Tigran Hamasyan – ‘Drip’ (from “Shadow Theater”)
Tigran Hamasyan – ‘Vardavar’ (video, ‘live in the mountains 2013’, with Tigran playing a Hello Kitty toy piano)
Tigran Hamasyan – ‘Rain Shadow’ (video)
It was Dean Reed. You remember Dean, the guy whose 1959 hit ‘The Search’ surged to #98 on the Billboard chart for one straight week? So he settled in South America where he became a visiting gringo rock star and TV celebridad and turned bright red. Then he went to Italy, where he appeared in authentic spaghetti Westerns. He became immensely popular back in the USSR covering Chuck Berry and Beatles hits, moved to East Germany, where he defended the Soviet intervention in Afghanistan, the building of the Berlin Wall (“self-defense”), and compared Reagan to Stalin. His 1986 suicide note (written by either him or Stasi) included an apology to Erich Honecker for the bad PR.
I know a couple of thousand people who grew up in the USSR for whom good old Dean is The American Star. No matter how many John Waynes and Paul Newmans and Richard Geres you shove in their faces, it’s Dean for them. They know.
Lest we mock our comrades, ask me who is THE Russian actor of the 1970s? For me, it’s not Влади́мир Ива́нович Хотине́нко. It’s not Леонид Владимирович Харитонов. It’s not even Евгений Александрович Евстигнеев. It’s good old До́ктор Жива́го, Omar Sharif. Along with his подруга, Julie Christie.
I’ve seen Americans drool over falafel (you gotta say that second ‘a’ with a long, broad Midwestern twang), hooooomooooos and tahini. I’ve seen my adopted countrymen stand in line to buy American ice cream and American peanuts, neither of which I’ve ever seen in my native land.
I’m very hesitant to write about a young Armenian jazz prog-rock art-music prodigy, whom I wouldn’t begin to grasp even if he were from Lima, Ohio (that’s Lie-ma, no Lee-ma). Which he is not. He’s from Gyumri (b. 1987, the year after Dean Reed’s tragic demise), the second largest city in Armenia, which has been an independent country since 1991. His father was a jeweler and his mother designed clothes. At the age of three he began to play Armenian folk melodies on the family piano, and from six attended music school, while dreaming of becoming a thrash metal guitarist.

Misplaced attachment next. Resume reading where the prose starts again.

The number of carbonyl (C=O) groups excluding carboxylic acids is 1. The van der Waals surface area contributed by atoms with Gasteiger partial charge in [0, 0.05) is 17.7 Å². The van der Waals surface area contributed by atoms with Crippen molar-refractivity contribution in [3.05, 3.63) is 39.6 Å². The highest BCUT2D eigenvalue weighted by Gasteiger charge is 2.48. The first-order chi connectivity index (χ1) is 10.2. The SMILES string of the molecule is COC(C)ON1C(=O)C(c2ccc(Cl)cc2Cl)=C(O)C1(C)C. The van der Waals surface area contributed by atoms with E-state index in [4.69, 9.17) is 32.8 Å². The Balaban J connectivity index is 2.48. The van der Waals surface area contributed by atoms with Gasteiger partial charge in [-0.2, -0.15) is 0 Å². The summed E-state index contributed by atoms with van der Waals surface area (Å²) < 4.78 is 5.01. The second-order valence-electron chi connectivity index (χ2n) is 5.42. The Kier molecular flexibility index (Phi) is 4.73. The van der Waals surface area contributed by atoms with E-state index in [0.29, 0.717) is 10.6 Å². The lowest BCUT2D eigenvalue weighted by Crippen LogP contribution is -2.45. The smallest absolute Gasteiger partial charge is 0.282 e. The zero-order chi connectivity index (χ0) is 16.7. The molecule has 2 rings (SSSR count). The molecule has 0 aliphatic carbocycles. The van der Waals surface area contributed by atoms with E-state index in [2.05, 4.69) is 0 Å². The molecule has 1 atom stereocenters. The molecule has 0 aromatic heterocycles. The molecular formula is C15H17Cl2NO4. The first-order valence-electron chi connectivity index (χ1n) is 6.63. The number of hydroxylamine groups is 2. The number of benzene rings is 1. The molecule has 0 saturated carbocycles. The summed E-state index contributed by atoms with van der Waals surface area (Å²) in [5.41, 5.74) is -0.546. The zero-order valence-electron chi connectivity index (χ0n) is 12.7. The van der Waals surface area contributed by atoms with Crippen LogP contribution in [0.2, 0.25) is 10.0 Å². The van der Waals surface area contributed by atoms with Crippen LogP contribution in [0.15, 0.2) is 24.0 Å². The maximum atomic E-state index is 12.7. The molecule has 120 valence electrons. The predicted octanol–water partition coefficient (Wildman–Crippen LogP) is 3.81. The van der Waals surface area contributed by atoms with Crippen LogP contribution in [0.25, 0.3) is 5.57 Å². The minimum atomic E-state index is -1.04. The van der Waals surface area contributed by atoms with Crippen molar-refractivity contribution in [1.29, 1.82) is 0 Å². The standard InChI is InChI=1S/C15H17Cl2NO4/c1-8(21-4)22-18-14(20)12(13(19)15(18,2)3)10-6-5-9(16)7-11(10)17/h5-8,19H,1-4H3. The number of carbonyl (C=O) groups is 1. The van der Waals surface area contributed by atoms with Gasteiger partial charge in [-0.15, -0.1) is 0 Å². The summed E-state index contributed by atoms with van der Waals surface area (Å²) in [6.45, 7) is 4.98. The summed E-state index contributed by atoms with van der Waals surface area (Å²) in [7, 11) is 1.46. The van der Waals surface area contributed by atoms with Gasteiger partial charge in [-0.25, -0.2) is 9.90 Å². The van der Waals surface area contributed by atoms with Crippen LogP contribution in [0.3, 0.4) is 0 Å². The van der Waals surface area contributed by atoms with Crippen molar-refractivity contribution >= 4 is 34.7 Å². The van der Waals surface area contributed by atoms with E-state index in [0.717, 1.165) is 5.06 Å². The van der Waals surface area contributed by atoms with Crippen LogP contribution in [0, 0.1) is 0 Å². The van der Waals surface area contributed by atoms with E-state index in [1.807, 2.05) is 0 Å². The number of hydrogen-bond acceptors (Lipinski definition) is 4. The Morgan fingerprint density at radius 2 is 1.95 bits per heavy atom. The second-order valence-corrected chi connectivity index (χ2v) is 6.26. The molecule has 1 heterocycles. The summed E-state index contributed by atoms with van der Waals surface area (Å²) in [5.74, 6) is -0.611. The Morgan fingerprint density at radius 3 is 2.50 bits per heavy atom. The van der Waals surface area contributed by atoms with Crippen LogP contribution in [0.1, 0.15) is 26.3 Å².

At nine he began to study jazz; by his teens he was incorporating local folk melodies into jazz-form improvisations. The family moved to Yerevan (the capital city of Armenia) when he was 10. At 13 he began making an impression at European jazz festivals. The family moved to California in 2003, when he was 16. In 2006 he won the Thelonious Monk jazz piano competition under supervision of Herbie Hancock (“A-may-zing! Now, Tigran, you are my teacher”). He spent a lot of 2013 back in Armenia soaking up local sounds (and presumably authentic cuisine).
He’s recorded six albums since 2006, a whole slew of videos, combining more styles than a used clothes stall inside Paddington Station. According to his official website, “He’s equally at ease with jazz, classical music, Armenian popular repertoire, rock, heavy metal, or avant-garde.”
Tigran befuddles me. I’ve been listening to him on a binge for six straight days now, taking breaks only to eat, sleep and watch “The Killing” (in Danish) with my wife. I’m struggling to grasp the handle. Guess what, Jeff? There is no handle.
He’s brilliant, he’s basing himself on a musical language I don’t speak (Armenians have their own unique alphabet, which was invented by Mesrop Mashtots in 405 AD), impacted by a style I don’t hook into (prog-rock). But mostly it’s melded into “atmospheric punk jazz improvisations fused with the rich folkloric music of his native Armenia” (from the official website). These guys for sure get what he’s doing. Me? I can only try. I understand nothing of what Tigran is doing, but I’ve been riveted by it all week. And somehow it all hangs together in a mind-boggling, feet-tangling pastiche of rhythms and styles and mindsets.